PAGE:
Aristide Briand (Briand Aristide)( French statesman, Nobel Peace Prize, 1926)
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Biography Aristide Briand (Briand Aristide)
March 28, 1862, Mr.. - March 7, 1932
French statesman Aristide Briand was born in Nantes (Brittany), the son of the innkeeper. He went to school nearby town of Saint-Nazaire, Nantes and then in high school, where at one time served as a famous writer Jules Verne. Despite a lively mind, oratorical gift and an excellent memory, B. was an average student, tk. a lot of time to alcoholic beverages and playing cards.
After receiving the degree, B. engaged in legal practice in San Nazaire, where for a time also published their own newspaper. Not having success as a lawyer, B. increasingly keen on journalism and politics. Joined the Socialist party, he becomes the platform of trade unionism and in favor of decisive action, in particular for the general strike as a means of achieving the objectives of the working class. In 1894, after the workers' congress in Nantes approved the proposal of B. a general strike, he was elected General Secretary of the Socialist Party. B. left legal practice and devoted himself entirely to politics.
In 1902, Mr.. After several unsuccessful attempts B. elected to the Chamber of Deputies, where he soon won a reputation of exceptional speaker. B. and his associates managed to laws on the separation of church and state. In March 1906. He became Minister of Education and Worship in the centrist government of Jean Marie Sarryana he spent in the lives of those laws that are upheld in Parliament. However, the Socialist Party, who opposed cooperation with Sarryanom, he had to leave. To protect themselves from attack, B. pointed out that the Socialists would be advantageous to have a voice in the Government and that cooperation with other parties will be more useful than uncompromising in anticipation of the parliamentary majority.
. The Third Republic was a succession of short-lived and often helpless government, various political factions were complicated game, trying to enact their programs
. In this volatile environment B. two decades has held important positions in various offices.
The first government of Georges Clemenceau, was formed in October 1906, left B. as Minister of National Education and Worship. Two years later, he received additional portfolio of Minister of Justice. When in July 1909. Clemenceau government fell, B. became prime minister.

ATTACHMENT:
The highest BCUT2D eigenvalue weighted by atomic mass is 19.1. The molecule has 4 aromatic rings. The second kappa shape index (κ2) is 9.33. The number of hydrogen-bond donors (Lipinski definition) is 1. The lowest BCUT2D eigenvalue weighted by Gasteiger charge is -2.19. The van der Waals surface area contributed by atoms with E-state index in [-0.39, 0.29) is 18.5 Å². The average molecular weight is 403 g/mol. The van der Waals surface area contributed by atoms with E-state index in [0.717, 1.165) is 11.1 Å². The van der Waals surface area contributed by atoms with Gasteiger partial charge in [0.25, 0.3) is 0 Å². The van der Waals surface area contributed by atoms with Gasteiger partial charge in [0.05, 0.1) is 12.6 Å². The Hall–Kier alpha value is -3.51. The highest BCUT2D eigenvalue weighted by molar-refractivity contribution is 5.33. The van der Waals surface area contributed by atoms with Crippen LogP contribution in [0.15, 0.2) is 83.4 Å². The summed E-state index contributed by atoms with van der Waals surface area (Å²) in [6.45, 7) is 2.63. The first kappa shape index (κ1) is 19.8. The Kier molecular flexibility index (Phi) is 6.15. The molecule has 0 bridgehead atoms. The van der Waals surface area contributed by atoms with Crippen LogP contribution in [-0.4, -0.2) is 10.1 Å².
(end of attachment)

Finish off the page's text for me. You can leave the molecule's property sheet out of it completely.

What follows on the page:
Despite its intention to seek national peace and dialogue, B. faced with a crisis in October 1910, when struck railways. B. admit strike in principle, but the special role of railways in the national economy forced him to suppress the speech of employees. Railroad workers were called to active military service, and the strike leaders arrested. Subsequent riots led to a cabinet reshuffle, but retain a majority coalition B. failed, and in February 1911. he resigned.
In January next year, B. became Minister of Justice in the office of Raymond Poincare, whom he succeeded as prime minister a year later was elected president of the Poincare. The government lasted only two months, and B. Then, seeking to expand the government, Prime Minister Rene Viviani again proposed B. Minister of Justice. With the fall administration Viviani in October, 1915. he headed a government of national reconciliation, which included representatives of all political parties of France. Combining the Prime Minister and Minister of Foreign Affairs, B. leaning in favor of peace negotiations with Germany. For this he criticized many members of the government. Following the resignation of Minister of War, B. lost the support and retired in March, 1917. His government formed Paul PainlevцL and Georges Clemenceau.
Moving away from public activity, B. played no official role at the Paris Peace Conference of 1919, but made no secret of dissatisfaction by the Versailles Treaty, tk. considered it too much for Germany, unable to bring sustainable peace. In January, 1921. B. once again became prime minister, but resigned a year later, when the Chamber of Deputies to ratify the Anglo-French defense pact, prepared jointly with the British Prime Minister Lloyd George. Nevertheless, in April 1925. B. became Minister of Foreign Affairs, to leave them for five and a half years in various French governments.